It's ready!
Use a special thermometer for meat to ensure that it is just right. Insert about 6 cm into the meatiest part of the chicken and check that the internal temperature is at least 75°C (167°F). For those keen on wise sayings, the traditional method involves inserting a skewer and, firstly, see if it is slightly moist (otherwise, this means that the piece is as dry as a bone). Then, the liquid issued is dark in colour with no traces of blood. If you are cooking quarters, put to one side a little of the leg and thigh from the body in order to ensure that the colour and texture are suitable.


These are very economical and the best option is to serve them as an aperitif. Fontova suggests, “grill roasting them and accompanying them with chimichurri hot sauce” - an Argentinean sauce with aromatic herbs.

This is the most versatile cut. Fillets with no fat, deboned and no skin allow for numerous culinary techniques: grilled, fried, stuffed or cooked. One way of cooking them is to sautée them in a paella and accompany them with oven roasted tomato.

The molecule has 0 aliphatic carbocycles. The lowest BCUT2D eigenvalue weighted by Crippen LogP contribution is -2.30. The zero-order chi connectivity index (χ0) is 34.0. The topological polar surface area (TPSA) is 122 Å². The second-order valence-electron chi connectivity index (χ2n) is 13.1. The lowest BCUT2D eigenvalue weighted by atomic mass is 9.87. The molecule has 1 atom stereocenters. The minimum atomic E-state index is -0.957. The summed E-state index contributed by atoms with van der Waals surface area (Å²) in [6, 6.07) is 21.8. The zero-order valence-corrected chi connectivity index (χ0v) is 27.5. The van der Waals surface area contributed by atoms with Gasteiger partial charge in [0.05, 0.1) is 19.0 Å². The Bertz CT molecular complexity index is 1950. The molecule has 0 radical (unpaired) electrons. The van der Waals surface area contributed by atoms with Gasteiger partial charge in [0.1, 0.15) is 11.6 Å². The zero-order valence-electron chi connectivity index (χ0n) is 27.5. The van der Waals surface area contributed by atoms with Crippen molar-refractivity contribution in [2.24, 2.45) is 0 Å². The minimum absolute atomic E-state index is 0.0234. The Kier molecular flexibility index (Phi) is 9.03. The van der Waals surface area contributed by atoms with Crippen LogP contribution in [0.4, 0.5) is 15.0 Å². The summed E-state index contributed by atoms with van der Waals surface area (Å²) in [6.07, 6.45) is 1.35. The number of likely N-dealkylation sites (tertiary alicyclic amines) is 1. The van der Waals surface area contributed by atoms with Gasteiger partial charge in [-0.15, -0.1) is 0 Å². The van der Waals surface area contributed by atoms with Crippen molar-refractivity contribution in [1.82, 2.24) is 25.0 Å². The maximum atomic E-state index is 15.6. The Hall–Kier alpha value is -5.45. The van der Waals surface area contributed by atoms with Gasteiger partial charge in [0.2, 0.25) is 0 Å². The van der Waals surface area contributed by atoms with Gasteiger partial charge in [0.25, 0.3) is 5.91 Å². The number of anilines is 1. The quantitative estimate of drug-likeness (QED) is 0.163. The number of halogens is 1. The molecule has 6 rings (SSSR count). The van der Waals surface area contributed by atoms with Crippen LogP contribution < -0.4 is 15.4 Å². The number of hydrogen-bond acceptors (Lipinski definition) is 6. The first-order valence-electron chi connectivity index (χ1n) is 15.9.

Thighs can be cut with bone or into fillets. This meat is darker, tastier and is ideal for making brochettes.

Whole or in scallop. This is a very juicy meat, ideal for breading, for making brochettes or for taquitos with sauces.

Chicken drumsticks are from the lower part of the leg below the knee joint. The part best loved by children.